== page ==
Friday, February 12, 2016

The circular wing

A newspaper in June 1934 declared that this brainchild of inventor Steven P. Nemeth was virtually “foolproof”, “stall-proof” and able to land just about in any field. Nemeth had been a former flight instructor at the McCook field (near Dayton, Ohio) before it shut down in 1927, and had been carrying out experiments on rotating wings for several years, since 1929.
So students at Miami University constructed a protoype based on Nemeth’s design, so they could test configurations of circular wings. The resulting strange aircraft was called the Nemeth or Nemuth Parasol, and it was tested in 1934. People who observed the Nemeth’s test flight from the ground called it the “flying umbrella.” The round, saucer like wings of the airplane spanned fifteen feet, leading many in the media to dub it a “saucer plane.”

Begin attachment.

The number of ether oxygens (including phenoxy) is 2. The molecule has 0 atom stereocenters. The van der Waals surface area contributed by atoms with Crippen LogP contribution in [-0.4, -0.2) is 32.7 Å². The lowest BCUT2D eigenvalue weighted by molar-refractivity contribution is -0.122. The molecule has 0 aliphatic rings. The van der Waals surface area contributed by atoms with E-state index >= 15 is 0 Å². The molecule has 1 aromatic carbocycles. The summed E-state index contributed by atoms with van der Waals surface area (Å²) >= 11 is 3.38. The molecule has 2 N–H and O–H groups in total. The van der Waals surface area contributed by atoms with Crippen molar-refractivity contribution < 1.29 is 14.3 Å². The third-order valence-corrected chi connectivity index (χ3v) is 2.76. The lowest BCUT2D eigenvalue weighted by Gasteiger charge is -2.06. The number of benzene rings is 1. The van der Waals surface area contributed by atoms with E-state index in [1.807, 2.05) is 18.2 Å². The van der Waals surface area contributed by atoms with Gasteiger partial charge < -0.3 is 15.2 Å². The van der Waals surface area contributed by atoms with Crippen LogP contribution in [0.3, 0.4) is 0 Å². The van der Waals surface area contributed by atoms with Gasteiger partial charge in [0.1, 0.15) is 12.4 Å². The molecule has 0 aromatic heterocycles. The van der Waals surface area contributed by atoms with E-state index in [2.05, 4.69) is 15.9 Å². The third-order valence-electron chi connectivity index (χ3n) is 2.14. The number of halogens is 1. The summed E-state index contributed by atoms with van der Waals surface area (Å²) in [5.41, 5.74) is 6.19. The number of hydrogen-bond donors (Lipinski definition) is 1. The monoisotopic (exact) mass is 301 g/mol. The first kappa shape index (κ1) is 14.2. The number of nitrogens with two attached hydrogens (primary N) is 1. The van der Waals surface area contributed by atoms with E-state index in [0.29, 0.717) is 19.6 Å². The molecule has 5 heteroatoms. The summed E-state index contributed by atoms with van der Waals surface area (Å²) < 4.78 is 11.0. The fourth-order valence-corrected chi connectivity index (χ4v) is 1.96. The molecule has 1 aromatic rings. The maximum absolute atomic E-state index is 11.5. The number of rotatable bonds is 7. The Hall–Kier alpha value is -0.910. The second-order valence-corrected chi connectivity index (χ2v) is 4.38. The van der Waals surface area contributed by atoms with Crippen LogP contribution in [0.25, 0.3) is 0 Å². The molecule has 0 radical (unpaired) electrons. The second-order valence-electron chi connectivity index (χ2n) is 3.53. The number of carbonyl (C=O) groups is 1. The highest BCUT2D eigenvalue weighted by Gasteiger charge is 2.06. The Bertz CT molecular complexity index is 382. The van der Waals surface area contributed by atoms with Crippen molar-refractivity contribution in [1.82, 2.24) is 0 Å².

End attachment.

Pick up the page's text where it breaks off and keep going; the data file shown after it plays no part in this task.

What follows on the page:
According to Nemeth, the airplane was so easy to fly that someone who had never flown a plane before could learn to maneuver the Nemeth Parasol in thirty minutes. During testing, this strange aircraft achieved a speed of 135 mph, powered by the 110 hp Warner engine. Coupled with a relatively more mild landing speed of 25 mph, this made the machine quite an impressive craft.During the test flight, Nemeth stalled the craft mid-air and let the disc wing do the work of a parachute. The demonstration was a success: with the motor off, the wing stabilized the aircraft, and it came down “almost vertically” to a gentle landing, according to a 1934 report from Popular Science. The Nemeth Parasol became the first round wing design to maintain consistent flight. Sadly, only one prototype of the Nemeth Parasol was ever made.

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